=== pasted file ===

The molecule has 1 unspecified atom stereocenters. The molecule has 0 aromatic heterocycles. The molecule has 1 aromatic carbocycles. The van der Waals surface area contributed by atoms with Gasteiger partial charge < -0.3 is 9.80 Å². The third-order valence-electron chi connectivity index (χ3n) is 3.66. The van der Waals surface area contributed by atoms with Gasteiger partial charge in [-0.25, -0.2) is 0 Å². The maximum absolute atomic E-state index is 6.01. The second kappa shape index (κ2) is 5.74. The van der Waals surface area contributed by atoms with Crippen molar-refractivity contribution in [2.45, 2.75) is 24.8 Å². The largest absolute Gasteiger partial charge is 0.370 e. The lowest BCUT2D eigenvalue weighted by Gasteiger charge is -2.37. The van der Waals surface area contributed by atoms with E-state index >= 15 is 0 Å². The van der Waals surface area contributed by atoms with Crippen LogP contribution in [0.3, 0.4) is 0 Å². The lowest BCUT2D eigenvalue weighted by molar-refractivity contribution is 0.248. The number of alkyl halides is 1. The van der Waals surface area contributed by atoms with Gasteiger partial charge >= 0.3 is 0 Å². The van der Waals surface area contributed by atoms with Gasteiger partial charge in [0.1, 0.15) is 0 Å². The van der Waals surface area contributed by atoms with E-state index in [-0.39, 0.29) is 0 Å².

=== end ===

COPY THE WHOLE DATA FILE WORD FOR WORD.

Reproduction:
The molecule has 1 unspecified atom stereocenters. The molecule has 0 aromatic heterocycles. The molecule has 1 aromatic carbocycles. The van der Waals surface area contributed by atoms with Gasteiger partial charge < -0.3 is 9.80 Å². The third-order valence-electron chi connectivity index (χ3n) is 3.66. The van der Waals surface area contributed by atoms with Gasteiger partial charge in [-0.25, -0.2) is 0 Å². The maximum absolute atomic E-state index is 6.01. The second kappa shape index (κ2) is 5.74. The van der Waals surface area contributed by atoms with Crippen molar-refractivity contribution in [2.45, 2.75) is 24.8 Å². The largest absolute Gasteiger partial charge is 0.370 e. The lowest BCUT2D eigenvalue weighted by Gasteiger charge is -2.37. The van der Waals surface area contributed by atoms with E-state index >= 15 is 0 Å². The van der Waals surface area contributed by atoms with Crippen LogP contribution in [0.3, 0.4) is 0 Å². The lowest BCUT2D eigenvalue weighted by molar-refractivity contribution is 0.248. The number of alkyl halides is 1. The van der Waals surface area contributed by atoms with Gasteiger partial charge >= 0.3 is 0 Å². The van der Waals surface area contributed by atoms with Gasteiger partial charge in [0.1, 0.15) is 0 Å². The van der Waals surface area contributed by atoms with E-state index in [-0.39, 0.29) is 0 Å².